The Clean Energy Finance and Investment Review is one of the CEFIM Programme’s key outputs. It will provide an overview of the current policy environment and opportunities for renewable electricity and energy efficiency development in Indonesia, highlighting success stories and good practices as well as identifying areas where Indonesia could strengthen domestic enabling conditions for clean energy finance and investment. The Review endeavours to explore opportunities to accelerate clean energy development in Indonesia as well as consider socio-economic implications of the clean energy transition (e.g. gender equality, regional economy). It will contain an assessment of the current policy environment for clean energy finance and investment and provide recommendations that are actionable as well as mindful of potential trade-offs or adverse impacts.
Accelerating renewable energy and energy efficiency (“clean energy”) investments in Indonesia can contribute to job creation and economic growth. In Europe and the United States, it is estimated that job-intensive energy efficiency alone employed more than 3.3 million people prior to the current COVID-19 crisis . In Indonesia, the renewable energy sector could potentially employ around 1.3 million people by 2030 from around 100,000 today . Support for skill and capacity development can thus help in job creation to scale up clean energy investments, particularly in light of the current Covid-19 pandemic.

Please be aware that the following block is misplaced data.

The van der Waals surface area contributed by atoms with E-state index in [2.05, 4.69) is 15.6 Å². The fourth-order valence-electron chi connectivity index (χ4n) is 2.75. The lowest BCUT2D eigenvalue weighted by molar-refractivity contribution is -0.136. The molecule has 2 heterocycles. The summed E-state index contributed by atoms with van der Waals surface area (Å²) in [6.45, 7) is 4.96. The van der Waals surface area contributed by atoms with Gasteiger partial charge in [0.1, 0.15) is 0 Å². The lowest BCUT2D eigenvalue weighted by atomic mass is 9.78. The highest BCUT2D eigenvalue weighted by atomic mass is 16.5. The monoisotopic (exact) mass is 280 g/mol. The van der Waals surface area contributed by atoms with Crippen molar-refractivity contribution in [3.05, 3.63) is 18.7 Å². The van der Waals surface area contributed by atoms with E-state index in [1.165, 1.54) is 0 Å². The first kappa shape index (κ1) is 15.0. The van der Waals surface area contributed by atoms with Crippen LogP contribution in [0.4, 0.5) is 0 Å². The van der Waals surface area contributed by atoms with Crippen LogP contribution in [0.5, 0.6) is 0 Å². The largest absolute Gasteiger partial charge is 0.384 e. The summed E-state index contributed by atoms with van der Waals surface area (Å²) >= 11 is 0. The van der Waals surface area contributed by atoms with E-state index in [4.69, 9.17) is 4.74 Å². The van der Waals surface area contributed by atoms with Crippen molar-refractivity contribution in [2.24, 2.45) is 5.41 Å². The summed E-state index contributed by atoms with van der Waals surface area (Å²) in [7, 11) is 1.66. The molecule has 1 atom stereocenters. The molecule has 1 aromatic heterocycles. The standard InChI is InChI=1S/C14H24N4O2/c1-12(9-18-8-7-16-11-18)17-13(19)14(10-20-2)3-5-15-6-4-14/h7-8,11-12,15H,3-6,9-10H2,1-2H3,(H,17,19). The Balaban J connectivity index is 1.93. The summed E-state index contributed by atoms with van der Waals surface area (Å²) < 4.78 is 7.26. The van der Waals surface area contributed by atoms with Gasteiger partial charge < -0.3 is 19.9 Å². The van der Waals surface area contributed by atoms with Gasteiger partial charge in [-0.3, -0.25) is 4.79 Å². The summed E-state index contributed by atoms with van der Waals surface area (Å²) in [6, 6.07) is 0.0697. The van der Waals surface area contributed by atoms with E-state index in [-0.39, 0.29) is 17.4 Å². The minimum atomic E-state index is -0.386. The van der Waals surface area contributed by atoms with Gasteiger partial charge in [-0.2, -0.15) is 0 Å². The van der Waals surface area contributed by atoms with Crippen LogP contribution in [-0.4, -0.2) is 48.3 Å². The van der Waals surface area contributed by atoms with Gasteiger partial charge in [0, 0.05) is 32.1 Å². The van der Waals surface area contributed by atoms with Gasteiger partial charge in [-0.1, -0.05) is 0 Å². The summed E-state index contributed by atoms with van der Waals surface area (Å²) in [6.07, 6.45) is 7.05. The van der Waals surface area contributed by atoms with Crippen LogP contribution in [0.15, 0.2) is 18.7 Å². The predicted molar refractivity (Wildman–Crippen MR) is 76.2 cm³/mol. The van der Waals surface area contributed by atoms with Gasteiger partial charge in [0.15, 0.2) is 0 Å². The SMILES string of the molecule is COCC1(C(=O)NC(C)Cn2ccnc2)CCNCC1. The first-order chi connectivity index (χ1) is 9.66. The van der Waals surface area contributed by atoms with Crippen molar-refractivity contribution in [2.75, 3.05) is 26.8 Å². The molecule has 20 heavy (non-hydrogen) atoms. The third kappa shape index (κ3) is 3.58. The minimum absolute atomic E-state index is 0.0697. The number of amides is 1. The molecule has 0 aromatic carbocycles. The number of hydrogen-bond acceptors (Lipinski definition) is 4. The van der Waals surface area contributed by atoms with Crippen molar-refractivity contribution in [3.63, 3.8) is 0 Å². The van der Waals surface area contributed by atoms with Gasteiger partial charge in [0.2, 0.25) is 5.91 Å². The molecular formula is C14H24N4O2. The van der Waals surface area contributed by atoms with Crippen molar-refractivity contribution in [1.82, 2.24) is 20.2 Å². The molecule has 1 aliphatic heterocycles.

Increasing workforce skill and capacity will need to happen in a range of economic sectors: from engineering and manufacturing to project management and the financial sector. This will require support for training and capacity building and Indonesia is already taking steps in this direction under its ambitious clean energy and sustainable finance goals.
To support Indonesia in this endeavour, this FGD discussed opportunities to strengthen skill and capacity development programmes with a view to unlock clean energy finance and investment. More specifically, this FGD discussed opportunities to: ensure project developers, local authorities and financiers are well equipped to support investments in clean energy (including in a small island context); increase the role of private actors in the provision of training and capacity building programmes; identify priority areas for skill and capacity development; and, in light of the COVID-19 pandemic, strengthen the effectiveness and evaluation of training and capacity building programmes to improve their contribution to workforce skill upgrade and job creation. The FGD also pulled from international experiences in implementing similar training and capacity building programmes in the clean energy and financial sectors.